The Lawfulness of "Low-Yield," Earth-Penetrating Nuclear Weapons
January 20, 2003
In its July 1996 advisory opinion, the International Court of Justice (ICJ) formally concluded that "the threat or use of nuclear weapons would generally be contrary to the rules of international law applicable in armed conflict."2 In its analysis, the ICJ stated that "the use of such weapons in fact seems scarcely reconcilable with respect for requirements" of humanitarian law including that prohibiting methods and means of warfare "which would preclude any distinction between civilian and military targets."3
There is now discussion in U.S. government circles of the desirability of developing "low-yield," earth-penetrating nuclear weapons to reach targets like underground bunkers. It is sometimes suggested that such weapons would limit "collateral damage" to civilians and civilian property to an acceptable level.
Would use of such nuclear weapons be compatible with the requirements of international law set forth by the ICJ? The ICJ itself stated:
This memorandum reaches the conclusion that "low-yield," earth-penetrating nuclear weapons now deployed or under consideration by the United States do not meet the criteria of lawfulness identified by the ICJ.
Low-yield nuclear weapons are not new. "Low-yield" is often used to refer to explosive devices with an explosive output of less than five kilotons TNT equivalent. (For comparison, the bombs with which the United States devastated the cities of Hiroshima and Nagasaki had yields in the range of 12 to 15 kilotons.) From 1961 to 1991, the United States deployed an artillery shell with a yield as low as 10 metric tons (.01 kiloton).5 Nor are earth-penetrating nuclear weapons altogether new. In 1996, the United States introduced into its arsenal a bomb (the B-61-11) with a variable yield, reportedly from 300 tons to 300 kilotons, and an earth-penetrating capability of a few meters.6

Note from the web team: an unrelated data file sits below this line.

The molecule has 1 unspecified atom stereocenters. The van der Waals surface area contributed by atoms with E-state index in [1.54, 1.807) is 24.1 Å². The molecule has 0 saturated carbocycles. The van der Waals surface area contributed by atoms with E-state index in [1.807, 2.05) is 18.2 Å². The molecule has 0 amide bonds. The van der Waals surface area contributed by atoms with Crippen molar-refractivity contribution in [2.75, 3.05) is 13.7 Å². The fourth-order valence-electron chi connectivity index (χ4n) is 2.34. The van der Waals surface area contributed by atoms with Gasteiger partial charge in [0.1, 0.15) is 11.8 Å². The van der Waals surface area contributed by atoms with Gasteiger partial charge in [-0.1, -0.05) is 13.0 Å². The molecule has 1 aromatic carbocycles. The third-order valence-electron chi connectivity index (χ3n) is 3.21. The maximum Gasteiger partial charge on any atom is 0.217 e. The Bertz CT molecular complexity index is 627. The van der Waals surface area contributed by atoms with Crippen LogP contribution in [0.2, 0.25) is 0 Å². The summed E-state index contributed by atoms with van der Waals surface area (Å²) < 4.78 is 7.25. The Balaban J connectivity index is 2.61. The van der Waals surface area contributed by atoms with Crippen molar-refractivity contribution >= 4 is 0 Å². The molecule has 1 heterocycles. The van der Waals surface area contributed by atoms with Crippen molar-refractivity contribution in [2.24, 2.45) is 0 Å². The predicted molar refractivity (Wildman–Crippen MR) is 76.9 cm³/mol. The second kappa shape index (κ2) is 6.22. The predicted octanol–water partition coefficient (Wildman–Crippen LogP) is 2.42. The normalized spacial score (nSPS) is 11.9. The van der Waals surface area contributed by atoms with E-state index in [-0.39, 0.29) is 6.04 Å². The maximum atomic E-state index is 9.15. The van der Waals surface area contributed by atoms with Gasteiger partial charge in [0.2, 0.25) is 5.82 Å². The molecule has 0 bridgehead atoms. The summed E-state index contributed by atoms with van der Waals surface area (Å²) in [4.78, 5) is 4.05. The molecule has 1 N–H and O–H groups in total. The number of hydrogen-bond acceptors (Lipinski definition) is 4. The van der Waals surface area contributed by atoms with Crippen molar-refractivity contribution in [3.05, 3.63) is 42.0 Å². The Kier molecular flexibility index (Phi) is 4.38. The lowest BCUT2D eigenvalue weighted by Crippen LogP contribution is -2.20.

Since the collapse of the Soviet Union and the experience of the Gulf War against an Iraq armed with chemical and biological weapons, there has been strong interest in the U.S. nuclear establishment and, to a lesser extent, the U.S. military in developing nuclear weapons capable of successfully attacking underground targets with acceptable "collateral damage."7 To give a recent example, in the spring of 2000 the Washington Post quoted a former senior Pentagon official "involved in government military and intelligence research" who cited the need for a "deep penetrator that could hold at risk a rogue states deeply buried weapons or Saddam Husseins bunker without torching Baghdad."8 The 2002 U.S. Defense Department Nuclear Posture Review, according to the New York Times, "cites the need to improve earth-penetrating weapons that could be used to destroy underground installations and hardened bunkers" and calls for such weapons both with lower yields to lessen nuclear fallout and larger yields to attack deeply buried targets.9
The pressure has begun to yield results in Congress. In 2002 Congress authorized research, with $15 million slated for 2003, into the feasibility and cost of developing a "robust nuclear earth penetrator."10 The nuclear weapons laboratories are expected to study modifications to strengthen casings on existing warheads with yields substantially higher than five kilotons. Prior to commencement of the study, the administration must report on anticipated use policy, military requirements, and potential targets as well as the ability of conventional weapons to accomplish the same missions. Congress also provided for a National Academy of Sciences study assessing the short- and long-term effects on civilian populations of the robust nuclear earth penetrator versus use of conventional weapons or nuclear weapons exploded above ground. Two years earlier, Congress required, but did not specifically fund, a "study relating to the defeat of hardened and deeply buried targets."11